Wrong About Japan: Peter Carey

★★½

This book caught my eye a while ago, not long after my return from Japan, because I hoped it would tell me a bit more about the country’s lively manga and anime culture. Only now have I got round to reading it (as lighter fare alongside the first five books of Livy’s History of Rome) and I’ve been left feeling rather perplexed. What is it actually meant to be? Part memoir, part travelogue, part pop-culture history, part social analysis, it skips between different guises without ever really settling on one, or fulfilling any. Strangely unsatisfying, it’s perhaps best described as a father-son road movie, in which Carey and his manga-obsessed twelve-year-old son Charley fly to Japan in search of the truth behind this international art phenomenon.

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Arabian Sands: Wilfred Thesiger

★★★★½

Wilfred Thesiger is one of those intriguing people who seem genuinely to have been born out of their time. The Arabian journeys described in his wonderful book could easily have taken place in the late 19th century or, at the very least, in the golden years of Edwardian exploration. They have a timeless quality: the hard slog across the sands; the knife-edge between life and death; the absence of any luxuries or comforts; and only the company of camels and a few trusted men. And yet these journeys, pressing into one of the last great wildernesses of the world, were undertaken between 1946 and 1950: within living memory. Thesiger only died in 2003, but although he is tantalisingly close in time, his spirit is very much that of another age.

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A Time of Gifts: Patrick Leigh Fermor

★★★★★

A Time of Gifts: Book I

Back in the summer, when the weather was balmy and the evenings long, I went through a phase of buying travel books (largely because I’d enjoyed Misadventure in the Middle East so much). With their beautifully-designed covers, Patrick Leigh Fermor’s books had caught my eye many a time in Waterstones, but I’d never read any of them. Now, as the wind rattles my sash windows and the nights close in, I took this first book off my shelf, hoping for a bit of escapism. It has turned out to be far, far more than that.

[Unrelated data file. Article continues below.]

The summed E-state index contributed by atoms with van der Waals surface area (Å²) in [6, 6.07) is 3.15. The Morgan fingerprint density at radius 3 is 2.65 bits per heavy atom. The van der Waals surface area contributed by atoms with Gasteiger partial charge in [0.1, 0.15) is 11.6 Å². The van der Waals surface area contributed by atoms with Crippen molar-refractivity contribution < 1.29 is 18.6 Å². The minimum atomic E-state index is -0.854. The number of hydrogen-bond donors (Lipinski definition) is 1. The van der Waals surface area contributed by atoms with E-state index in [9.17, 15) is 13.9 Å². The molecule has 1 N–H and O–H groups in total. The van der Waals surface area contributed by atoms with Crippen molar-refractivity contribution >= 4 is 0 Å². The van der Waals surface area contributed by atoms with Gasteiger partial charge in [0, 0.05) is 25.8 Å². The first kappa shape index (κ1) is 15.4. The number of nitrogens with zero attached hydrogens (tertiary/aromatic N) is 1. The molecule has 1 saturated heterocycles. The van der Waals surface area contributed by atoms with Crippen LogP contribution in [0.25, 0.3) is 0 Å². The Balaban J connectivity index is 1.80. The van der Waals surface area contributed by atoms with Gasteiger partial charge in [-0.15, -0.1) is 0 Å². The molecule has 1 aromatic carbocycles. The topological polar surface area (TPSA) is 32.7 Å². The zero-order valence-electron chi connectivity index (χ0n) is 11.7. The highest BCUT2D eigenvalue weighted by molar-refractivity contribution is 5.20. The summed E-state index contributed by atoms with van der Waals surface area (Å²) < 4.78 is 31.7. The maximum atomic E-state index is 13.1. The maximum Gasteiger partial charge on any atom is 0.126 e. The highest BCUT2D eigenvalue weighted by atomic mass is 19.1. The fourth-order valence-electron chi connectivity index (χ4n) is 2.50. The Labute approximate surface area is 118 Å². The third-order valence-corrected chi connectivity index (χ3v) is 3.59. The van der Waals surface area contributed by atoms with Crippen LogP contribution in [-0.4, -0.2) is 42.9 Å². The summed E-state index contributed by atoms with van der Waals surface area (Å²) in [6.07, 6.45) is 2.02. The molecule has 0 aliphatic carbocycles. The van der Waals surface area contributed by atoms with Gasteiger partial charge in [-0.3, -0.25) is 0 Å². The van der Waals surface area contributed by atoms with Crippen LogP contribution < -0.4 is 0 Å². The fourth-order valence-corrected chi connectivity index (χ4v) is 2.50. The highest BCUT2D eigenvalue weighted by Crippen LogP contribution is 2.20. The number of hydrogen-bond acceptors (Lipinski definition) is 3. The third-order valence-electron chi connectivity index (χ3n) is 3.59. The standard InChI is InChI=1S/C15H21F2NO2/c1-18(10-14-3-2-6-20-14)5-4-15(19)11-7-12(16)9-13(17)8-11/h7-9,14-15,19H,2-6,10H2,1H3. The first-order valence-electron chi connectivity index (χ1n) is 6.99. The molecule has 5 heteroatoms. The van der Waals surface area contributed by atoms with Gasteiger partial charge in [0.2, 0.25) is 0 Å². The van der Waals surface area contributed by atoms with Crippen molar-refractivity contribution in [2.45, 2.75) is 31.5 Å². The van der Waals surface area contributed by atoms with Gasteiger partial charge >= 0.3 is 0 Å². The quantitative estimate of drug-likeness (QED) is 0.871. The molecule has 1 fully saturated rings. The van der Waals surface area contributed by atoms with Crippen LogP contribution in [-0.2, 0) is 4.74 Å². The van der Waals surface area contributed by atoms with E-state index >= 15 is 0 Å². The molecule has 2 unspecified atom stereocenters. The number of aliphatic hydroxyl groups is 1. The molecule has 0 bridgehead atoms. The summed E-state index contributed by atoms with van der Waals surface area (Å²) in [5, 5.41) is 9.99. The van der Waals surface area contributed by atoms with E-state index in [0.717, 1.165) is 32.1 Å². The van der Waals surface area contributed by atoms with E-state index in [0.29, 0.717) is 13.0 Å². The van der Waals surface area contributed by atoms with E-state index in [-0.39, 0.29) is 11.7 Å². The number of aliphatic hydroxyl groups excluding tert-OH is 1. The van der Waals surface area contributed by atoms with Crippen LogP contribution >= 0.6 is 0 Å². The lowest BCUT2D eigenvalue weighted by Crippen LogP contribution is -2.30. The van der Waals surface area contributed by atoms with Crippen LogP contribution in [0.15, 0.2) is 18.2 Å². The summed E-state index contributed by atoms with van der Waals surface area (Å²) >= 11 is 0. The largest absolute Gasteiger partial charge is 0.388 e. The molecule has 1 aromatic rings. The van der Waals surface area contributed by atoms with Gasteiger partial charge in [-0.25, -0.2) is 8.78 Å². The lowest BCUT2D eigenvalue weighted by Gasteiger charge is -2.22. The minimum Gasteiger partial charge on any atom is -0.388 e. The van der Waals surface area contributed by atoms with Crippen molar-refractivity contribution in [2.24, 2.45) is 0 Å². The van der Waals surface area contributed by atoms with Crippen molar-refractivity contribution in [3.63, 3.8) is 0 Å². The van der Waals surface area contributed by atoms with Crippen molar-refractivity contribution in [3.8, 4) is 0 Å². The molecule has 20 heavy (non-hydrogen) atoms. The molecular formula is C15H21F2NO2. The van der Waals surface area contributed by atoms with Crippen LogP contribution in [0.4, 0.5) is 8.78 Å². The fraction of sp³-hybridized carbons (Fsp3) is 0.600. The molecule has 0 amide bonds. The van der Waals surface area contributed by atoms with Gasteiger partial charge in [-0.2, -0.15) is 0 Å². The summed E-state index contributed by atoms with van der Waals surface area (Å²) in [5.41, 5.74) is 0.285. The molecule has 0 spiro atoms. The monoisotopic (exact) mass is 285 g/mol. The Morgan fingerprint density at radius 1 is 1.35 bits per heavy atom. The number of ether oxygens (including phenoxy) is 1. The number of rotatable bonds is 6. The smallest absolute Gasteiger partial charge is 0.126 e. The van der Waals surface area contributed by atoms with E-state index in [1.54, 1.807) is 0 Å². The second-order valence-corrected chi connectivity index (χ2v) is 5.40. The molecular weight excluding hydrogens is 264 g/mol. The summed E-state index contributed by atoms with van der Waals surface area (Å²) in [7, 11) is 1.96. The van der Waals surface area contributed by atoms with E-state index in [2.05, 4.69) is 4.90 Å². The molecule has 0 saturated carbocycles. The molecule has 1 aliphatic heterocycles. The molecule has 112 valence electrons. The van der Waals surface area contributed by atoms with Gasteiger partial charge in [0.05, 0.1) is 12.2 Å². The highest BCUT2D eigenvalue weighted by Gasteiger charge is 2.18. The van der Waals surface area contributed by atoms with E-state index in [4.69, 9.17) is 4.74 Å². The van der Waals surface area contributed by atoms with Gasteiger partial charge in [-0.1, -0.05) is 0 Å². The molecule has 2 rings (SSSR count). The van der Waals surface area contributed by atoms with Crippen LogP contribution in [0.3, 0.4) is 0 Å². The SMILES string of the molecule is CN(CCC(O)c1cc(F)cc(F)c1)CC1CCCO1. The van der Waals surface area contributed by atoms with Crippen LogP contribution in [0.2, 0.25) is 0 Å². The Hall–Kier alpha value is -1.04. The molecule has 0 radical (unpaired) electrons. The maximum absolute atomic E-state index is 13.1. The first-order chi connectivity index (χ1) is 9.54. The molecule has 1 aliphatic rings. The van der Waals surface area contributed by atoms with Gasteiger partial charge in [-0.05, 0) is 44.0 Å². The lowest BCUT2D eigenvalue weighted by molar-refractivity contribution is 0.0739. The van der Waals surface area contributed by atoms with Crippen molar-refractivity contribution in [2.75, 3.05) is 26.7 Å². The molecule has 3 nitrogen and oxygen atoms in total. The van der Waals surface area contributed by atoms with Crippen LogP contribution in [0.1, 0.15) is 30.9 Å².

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Misadventure in the Middle East: Henry Hemming

★★★★

Travels as Tramp, Artist & Spy

It has taken me a very long time to get around to reading this book: years, rather than months. I first heard about it in rather odd circumstances in my early twenties, when a friend and I bumped into Hemming at a History gaudy at our old college and ended up retreating to the pub with him because it felt as if we were the only three people under fifty. We had no idea who or what he was, of course. As we chatted, it turned out that this very personable young man was an author and, furthermore, had had experiences which practically beggared belief. I promised him that I would read his book and, some years later, I’ve finally kept that promise.

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The Valleys of the Assassins: Freya Stark

★★★★

When planning my trip to Qatar, it was hard to decide on reading material.  If I go abroad I always try to find a book which matches the place I’m going, as far as possible: it’s like a game.  I’ve read The Three Musketeers in Paris and The Leopard beside the pool in Sorrento (Sicily itself is still on the ‘to-do’ list).  For the Middle East, the obvious book was Seven Pillars of Wisdom, which is one of the many books I’ve always meant to read. I bought it; but then began to worry that perhaps it might cause offence; I don’t know how T.E. Lawrence is perceived in the Middle East.

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